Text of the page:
Growing up listening to Tom Waits albums, I quickly learned to suspend myself in the thick atmosphere he created. I found it more rewarding to accept that the bluesy, boot-stomp anthems and whiskey-throated ballads were part of some post-apocalyptic burlesque show that Waits was conducting, even though on a literal level they had little to do with my life. I spun the gritty albums on an aging record player until I felt that every nuance had seeped into me, changing the way I saw the world.

Throughout Waits’ career, his work has evoked a time and place that never really existed, but seemed just barely plausible. This type of songwriting is best found on Orphans’ first disc, Brawlers. These songs are mid-tempo, sepia-toned thumpers about trains, sin and redemption, and the worldly turmoil the lonely wanderer must face. Guitarist Marc Ribot slinks around engine-block percussionists and Waits directs the shuffling spectacle with a sandpaper voice and much-traveled perspective. “Lie to Me” and “Bottom of the World” are as good as anything Waits has ever done.

The second disc, Bawlers, sets the tone that most Waits fans revere–melancholy regrets and whispered apologies that only the night will hear. Muted trumpets, old-tyme radio scratchiness and brushed snare drums offset a softer side of Tom Waits’ voice. “Long Way Home,” for example, is a gorgeous, subtle heartbreaker whose parity shows how accomplished a songwriter Waits can be. Hearing some songs on Bawlers, it is clear that Waits could write the perfect ballad by simply singing over a metronome’s click.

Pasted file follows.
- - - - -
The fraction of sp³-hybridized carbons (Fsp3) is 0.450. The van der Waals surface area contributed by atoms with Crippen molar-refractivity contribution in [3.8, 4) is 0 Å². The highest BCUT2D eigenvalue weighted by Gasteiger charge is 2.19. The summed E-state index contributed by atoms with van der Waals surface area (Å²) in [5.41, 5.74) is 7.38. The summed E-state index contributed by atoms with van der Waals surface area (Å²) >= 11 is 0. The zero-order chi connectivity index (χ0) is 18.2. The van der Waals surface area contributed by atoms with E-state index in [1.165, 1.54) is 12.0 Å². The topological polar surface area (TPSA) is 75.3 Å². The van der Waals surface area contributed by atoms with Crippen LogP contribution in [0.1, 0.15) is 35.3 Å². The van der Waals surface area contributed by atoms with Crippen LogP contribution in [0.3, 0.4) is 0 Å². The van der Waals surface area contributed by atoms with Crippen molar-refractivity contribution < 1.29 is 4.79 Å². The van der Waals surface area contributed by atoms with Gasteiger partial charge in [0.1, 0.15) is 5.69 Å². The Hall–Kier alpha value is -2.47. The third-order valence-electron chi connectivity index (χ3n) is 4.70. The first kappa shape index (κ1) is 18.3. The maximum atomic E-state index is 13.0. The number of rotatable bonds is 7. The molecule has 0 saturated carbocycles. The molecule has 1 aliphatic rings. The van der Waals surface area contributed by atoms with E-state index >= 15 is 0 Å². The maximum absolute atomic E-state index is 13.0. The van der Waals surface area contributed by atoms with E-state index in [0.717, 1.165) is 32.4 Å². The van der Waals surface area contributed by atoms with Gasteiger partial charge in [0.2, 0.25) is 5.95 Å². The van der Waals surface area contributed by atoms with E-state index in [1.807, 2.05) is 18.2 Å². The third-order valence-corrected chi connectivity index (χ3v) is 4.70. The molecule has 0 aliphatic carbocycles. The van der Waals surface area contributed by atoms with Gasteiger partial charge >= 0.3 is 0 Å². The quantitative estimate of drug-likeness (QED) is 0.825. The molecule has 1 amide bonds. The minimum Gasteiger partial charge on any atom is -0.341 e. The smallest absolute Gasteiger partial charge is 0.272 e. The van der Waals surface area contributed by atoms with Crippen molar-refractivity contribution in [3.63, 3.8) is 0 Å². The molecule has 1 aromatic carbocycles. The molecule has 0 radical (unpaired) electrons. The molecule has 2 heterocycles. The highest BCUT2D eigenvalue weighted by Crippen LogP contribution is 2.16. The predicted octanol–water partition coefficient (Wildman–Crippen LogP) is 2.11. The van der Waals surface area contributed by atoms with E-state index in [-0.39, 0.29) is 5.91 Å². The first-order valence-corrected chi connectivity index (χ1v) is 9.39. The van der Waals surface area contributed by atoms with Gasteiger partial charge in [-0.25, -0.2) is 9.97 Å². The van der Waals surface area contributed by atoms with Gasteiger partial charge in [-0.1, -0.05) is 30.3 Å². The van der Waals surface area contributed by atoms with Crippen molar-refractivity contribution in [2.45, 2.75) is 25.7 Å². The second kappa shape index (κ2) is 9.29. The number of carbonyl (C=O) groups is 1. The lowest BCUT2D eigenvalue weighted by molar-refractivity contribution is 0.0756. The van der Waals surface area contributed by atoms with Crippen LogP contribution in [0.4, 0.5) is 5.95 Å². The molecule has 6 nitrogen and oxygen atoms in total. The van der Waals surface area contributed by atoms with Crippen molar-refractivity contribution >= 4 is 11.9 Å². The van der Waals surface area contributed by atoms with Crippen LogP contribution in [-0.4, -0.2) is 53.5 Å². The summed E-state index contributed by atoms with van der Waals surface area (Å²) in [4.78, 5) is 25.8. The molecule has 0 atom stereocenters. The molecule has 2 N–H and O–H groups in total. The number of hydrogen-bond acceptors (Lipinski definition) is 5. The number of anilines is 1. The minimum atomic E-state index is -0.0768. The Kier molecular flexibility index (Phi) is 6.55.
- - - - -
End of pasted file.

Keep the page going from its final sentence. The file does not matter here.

The third disc, Bastards, represents Waits’ more experimental work, which is saying something given his career. Penned mostly for, or from, theatre pieces, including songs adapted from Bertolt Brecht work (“What Keeps Mankind Alive”), Georg Buchner’s plays (the very creepy “Children’s Story”) or pieces by Charles Bukowski (“Nirvana”), this collection showcases Waits’ weirdness and adaptability. Spoken word pieces and free-folk freakouts are placed side by side in a clash of styles highlighting Waits’ experiments with musical styles and forms. This disc is less likely to win over the uninitiated, but presented with the two other discs in the Orphans collection, stands as a superb overview of one of today’s most relevant, unique artists.

In the end, this retrospective of Tom Waits’ rarities cannot be easily summed up in a review. There are so many small stories and so many subtle colours in each song that I find myself simply submerging in the songwriter’s worldview. The three discs of Orphans showcase Waits’ spookier, more experimental tomes, his lonely rain-drenched saunters and his stein-swinging sing-alongs as much as anything in his career has. It is an album of mysterious characters and strange places that I will be visiting many times again. – Scott W. Gray